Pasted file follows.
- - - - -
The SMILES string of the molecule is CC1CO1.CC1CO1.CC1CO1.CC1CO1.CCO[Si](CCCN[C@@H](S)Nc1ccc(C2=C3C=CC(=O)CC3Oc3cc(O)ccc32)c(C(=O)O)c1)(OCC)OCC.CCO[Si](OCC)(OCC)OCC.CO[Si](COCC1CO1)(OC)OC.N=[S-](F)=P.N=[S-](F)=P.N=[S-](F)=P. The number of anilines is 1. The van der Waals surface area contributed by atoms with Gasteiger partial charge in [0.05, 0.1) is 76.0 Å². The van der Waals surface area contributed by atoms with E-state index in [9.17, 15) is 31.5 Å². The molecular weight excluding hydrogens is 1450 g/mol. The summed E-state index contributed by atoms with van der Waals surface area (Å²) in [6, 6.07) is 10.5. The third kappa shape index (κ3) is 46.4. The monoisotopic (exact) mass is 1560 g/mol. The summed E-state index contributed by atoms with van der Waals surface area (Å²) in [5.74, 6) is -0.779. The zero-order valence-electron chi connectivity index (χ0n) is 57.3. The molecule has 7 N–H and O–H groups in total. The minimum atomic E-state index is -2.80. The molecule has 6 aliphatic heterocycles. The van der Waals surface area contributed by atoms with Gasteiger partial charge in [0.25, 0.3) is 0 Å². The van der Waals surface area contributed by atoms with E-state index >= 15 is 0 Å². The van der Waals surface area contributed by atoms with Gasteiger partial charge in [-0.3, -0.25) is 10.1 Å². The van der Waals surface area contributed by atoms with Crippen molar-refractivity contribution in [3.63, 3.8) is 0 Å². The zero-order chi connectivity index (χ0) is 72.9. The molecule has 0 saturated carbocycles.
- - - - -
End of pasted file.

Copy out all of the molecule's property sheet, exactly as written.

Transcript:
The SMILES string of the molecule is CC1CO1.CC1CO1.CC1CO1.CC1CO1.CCO[Si](CCCN[C@@H](S)Nc1ccc(C2=C3C=CC(=O)CC3Oc3cc(O)ccc32)c(C(=O)O)c1)(OCC)OCC.CCO[Si](OCC)(OCC)OCC.CO[Si](COCC1CO1)(OC)OC.N=[S-](F)=P.N=[S-](F)=P.N=[S-](F)=P. The number of anilines is 1. The van der Waals surface area contributed by atoms with Gasteiger partial charge in [0.05, 0.1) is 76.0 Å². The van der Waals surface area contributed by atoms with E-state index in [9.17, 15) is 31.5 Å². The molecular weight excluding hydrogens is 1450 g/mol. The summed E-state index contributed by atoms with van der Waals surface area (Å²) in [6, 6.07) is 10.5. The third kappa shape index (κ3) is 46.4. The monoisotopic (exact) mass is 1560 g/mol. The summed E-state index contributed by atoms with van der Waals surface area (Å²) in [5.74, 6) is -0.779. The zero-order valence-electron chi connectivity index (χ0n) is 57.3. The molecule has 7 N–H and O–H groups in total. The minimum atomic E-state index is -2.80. The molecule has 6 aliphatic heterocycles. The van der Waals surface area contributed by atoms with Gasteiger partial charge in [0.25, 0.3) is 0 Å². The van der Waals surface area contributed by atoms with E-state index >= 15 is 0 Å². The van der Waals surface area contributed by atoms with Gasteiger partial charge in [-0.3, -0.25) is 10.1 Å². The van der Waals surface area contributed by atoms with Crippen molar-refractivity contribution in [3.63, 3.8) is 0 Å². The zero-order chi connectivity index (χ0) is 72.9. The molecule has 0 saturated carbocycles.